A Look Back: Schooling in Japan, 1985

September 25, 2002 4 min read
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In 1985, Education Week Staff Writer Sheppard Ranbom spent three months in Japan investigating its educational system and the increasingly loud calls for reform there. Just two years earlier, a panel appointed by then Secretary of Education Terrel H. Bell had released the landmark indictment of American education, A Nation at Risk. But “Even as alarmed U.S. reformers urge adoption of such Japanese tactics as longer school hours and stricter adherence to basics,” we wrote in 1985, “the Japanese are looking to the American educational model as a better guide for producing the kind of creative ingenuity that many Japanese now argue their country needs for its future growth. . . . From an American perspective, what is most astonishing about Japan’s scrutiny of its learning system is that our biggest economic competitor is worried at all.”

The visit spawned a three-part in-depth series covering just what the Japanese did to achieve their success, how the system differed from U.S. efforts, and the discontent it bred. The series gives an insightful look at issues plaguing Japan’s education system 17 years ago—many of which are being fiercely debated today. The more things change...

PART ONE: February 20, 1985 Schooling in Japan: The Paradox in the Pattern

“Harnessing Education for Growth.” Schools cultivate the human talent that powers an awesome industrial engine, but now the Japanese say they need a new breed of unorthodox, creative students as well.

“A History of Learning.” For centuries, Japan has been dotted with schools symbolizing the indigenous love of learning that has produced the world’s highest literacy rate.

“The ‘Total System.’” Japan’s precollegiate curriculum is designed to produce a high minimum level of learning in all students and at teh same time to imbue them with the historic moral and social values of the culture.

“‘Enter,’ not ‘Invade': The Ministry and Text Selection.” The Ministry of Education authorizes all textbooks for elementary and secondary schools. But from thousands of applications from authors and publishers, the government approves relatively few.

“School Plus.” So intense is the pressure to succeed academically that the majority of students also go to one or more supplementary schools—the burgeoning and “cutthroat” juki business.

“Politics of Change.” Prime Minister Yashuhiro Nakasone has taken on the issue of school reform and is attempting to build a national consensus on changes, but critics say some intractable problems have yet to be addressed.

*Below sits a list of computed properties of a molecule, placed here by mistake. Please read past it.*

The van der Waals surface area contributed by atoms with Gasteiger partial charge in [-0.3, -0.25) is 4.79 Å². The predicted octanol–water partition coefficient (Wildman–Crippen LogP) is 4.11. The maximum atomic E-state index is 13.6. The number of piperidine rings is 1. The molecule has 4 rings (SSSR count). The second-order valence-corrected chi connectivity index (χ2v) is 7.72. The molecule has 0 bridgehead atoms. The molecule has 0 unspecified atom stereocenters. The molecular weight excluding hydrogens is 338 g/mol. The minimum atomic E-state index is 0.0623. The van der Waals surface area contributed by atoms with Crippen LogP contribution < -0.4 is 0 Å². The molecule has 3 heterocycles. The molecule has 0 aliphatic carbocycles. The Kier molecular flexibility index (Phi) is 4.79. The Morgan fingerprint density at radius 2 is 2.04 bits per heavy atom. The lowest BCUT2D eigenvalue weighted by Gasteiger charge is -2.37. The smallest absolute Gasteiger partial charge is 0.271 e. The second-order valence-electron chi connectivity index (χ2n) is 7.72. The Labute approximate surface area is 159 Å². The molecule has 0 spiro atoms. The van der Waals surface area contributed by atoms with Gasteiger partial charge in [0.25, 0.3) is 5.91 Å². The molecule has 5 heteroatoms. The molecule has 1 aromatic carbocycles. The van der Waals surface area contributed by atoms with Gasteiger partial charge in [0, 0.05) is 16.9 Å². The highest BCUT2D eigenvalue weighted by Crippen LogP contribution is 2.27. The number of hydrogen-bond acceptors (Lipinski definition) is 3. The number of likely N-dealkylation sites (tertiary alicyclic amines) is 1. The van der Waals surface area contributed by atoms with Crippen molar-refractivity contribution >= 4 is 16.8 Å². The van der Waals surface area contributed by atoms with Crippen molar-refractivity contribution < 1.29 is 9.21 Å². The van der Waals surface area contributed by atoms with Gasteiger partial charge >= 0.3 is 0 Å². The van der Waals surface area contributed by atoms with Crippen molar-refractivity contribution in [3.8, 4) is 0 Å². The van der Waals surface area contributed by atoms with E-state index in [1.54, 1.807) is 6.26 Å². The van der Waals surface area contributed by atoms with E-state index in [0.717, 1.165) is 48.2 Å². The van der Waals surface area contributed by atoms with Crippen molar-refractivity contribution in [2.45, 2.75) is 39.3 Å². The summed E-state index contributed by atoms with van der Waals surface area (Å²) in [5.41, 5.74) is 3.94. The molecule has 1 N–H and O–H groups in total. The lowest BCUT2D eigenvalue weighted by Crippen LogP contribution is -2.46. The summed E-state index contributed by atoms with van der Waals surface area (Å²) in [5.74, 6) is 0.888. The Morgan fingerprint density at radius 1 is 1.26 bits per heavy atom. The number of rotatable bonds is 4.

“Report to the Prime Minister.” Excerpts from the recommendations of a seven-member panel, the Conference on Culture and Education, appointed by Prime Minister Nakasone in June 1983 to examine problems in schooling.


PART TWO: February 27, 1985 High School: Cultural Values in Conflict

“High School:
Cultural Values in Conflict: Introduction”
In Japan, as in the United States, high schools have become the prime target for much of the rhetoric surrounding educational reform.

“‘Examination Hell.’” Being accepted by the right university assures later success, but the struggle for admission dominates students’ lives and distorts, many argue, the content and purpose of high school.

“‘New’ Minds for Business.’” Corporate leaders’ new call for innovative employees may not be easily answered by a system designed to produce waves of what one city official calls “yes men.”

“Classroom Rebels.” A surge in youth violence, including attacks on teachers, has shocked the Japanese public and intensified the debate over how to adapt schools to rapid social change.


PART THREE: March 6, 1985 Change and Constancy

“Change and Constancy: Introduction” A venturesome blending of old cultural values with new and foreign ideas has given Japanese education its dynamism. A cautious insistence on planning has given it stability. As the pressure for reform mounts, will the old patterns hold?

“Little Power, Many Demands.” Teachers have a union but little legal power to enforce better working conditions, and the union’s appeal is slipping.

"''The Hidden Law’.’” Centuries of custom have perpetuated an unwritten social code that assigns women the roles of “good wife and wise mother,” but economic and social forces have begun—slowly—to alter the pattern.

“Education’s ‘Wave of the Future.’” Adult-education centers are springing up in communities across Japan. The centers are not only a cultural oasis for home-bound women but also a source of pleasure and stimulation for the country’s growing population of retirees.

“‘I’m Not Very Optimistic About Change.’” An interview with Nobuo K. Shimahara, professor of educational anthropology in the Graduate School of Education at Rutgers, the State University of New Jersey, and a senior researcher at the National Institute of Education, where he was participating in the Japan-America collaborative study initiated by former Secretary of Education Terrel H. Bell.

“OTHER VOICES. Some Perspectives on Reform.” Comments from a broad range of interested parties on how, and whether, the Japanese education system should be changed.



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